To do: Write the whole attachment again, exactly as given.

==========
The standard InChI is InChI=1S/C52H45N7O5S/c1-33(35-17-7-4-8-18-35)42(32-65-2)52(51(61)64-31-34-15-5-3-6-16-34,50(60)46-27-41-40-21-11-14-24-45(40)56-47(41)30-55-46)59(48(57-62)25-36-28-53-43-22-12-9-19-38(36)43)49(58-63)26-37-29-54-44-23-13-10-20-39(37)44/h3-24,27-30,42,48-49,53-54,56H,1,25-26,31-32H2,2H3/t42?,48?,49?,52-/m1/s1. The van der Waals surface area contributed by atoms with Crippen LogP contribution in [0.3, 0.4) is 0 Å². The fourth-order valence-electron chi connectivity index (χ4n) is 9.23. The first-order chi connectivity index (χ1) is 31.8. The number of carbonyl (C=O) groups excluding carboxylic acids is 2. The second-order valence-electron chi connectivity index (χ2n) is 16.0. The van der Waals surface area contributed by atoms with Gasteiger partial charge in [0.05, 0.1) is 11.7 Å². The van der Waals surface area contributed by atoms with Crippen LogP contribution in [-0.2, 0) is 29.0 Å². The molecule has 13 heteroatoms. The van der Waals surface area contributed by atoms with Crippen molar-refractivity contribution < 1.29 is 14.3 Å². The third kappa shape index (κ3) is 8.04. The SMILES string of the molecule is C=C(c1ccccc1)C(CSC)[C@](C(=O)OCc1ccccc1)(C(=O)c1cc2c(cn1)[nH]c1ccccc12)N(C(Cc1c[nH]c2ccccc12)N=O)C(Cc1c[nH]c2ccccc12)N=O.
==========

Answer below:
The standard InChI is InChI=1S/C52H45N7O5S/c1-33(35-17-7-4-8-18-35)42(32-65-2)52(51(61)64-31-34-15-5-3-6-16-34,50(60)46-27-41-40-21-11-14-24-45(40)56-47(41)30-55-46)59(48(57-62)25-36-28-53-43-22-12-9-19-38(36)43)49(58-63)26-37-29-54-44-23-13-10-20-39(37)44/h3-24,27-30,42,48-49,53-54,56H,1,25-26,31-32H2,2H3/t42?,48?,49?,52-/m1/s1. The van der Waals surface area contributed by atoms with Crippen LogP contribution in [0.3, 0.4) is 0 Å². The fourth-order valence-electron chi connectivity index (χ4n) is 9.23. The first-order chi connectivity index (χ1) is 31.8. The number of carbonyl (C=O) groups excluding carboxylic acids is 2. The second-order valence-electron chi connectivity index (χ2n) is 16.0. The van der Waals surface area contributed by atoms with Gasteiger partial charge in [0.05, 0.1) is 11.7 Å². The van der Waals surface area contributed by atoms with Crippen LogP contribution in [-0.2, 0) is 29.0 Å². The molecule has 13 heteroatoms. The van der Waals surface area contributed by atoms with Crippen molar-refractivity contribution < 1.29 is 14.3 Å². The third kappa shape index (κ3) is 8.04. The SMILES string of the molecule is C=C(c1ccccc1)C(CSC)[C@](C(=O)OCc1ccccc1)(C(=O)c1cc2c(cn1)[nH]c1ccccc12)N(C(Cc1c[nH]c2ccccc12)N=O)C(Cc1c[nH]c2ccccc12)N=O.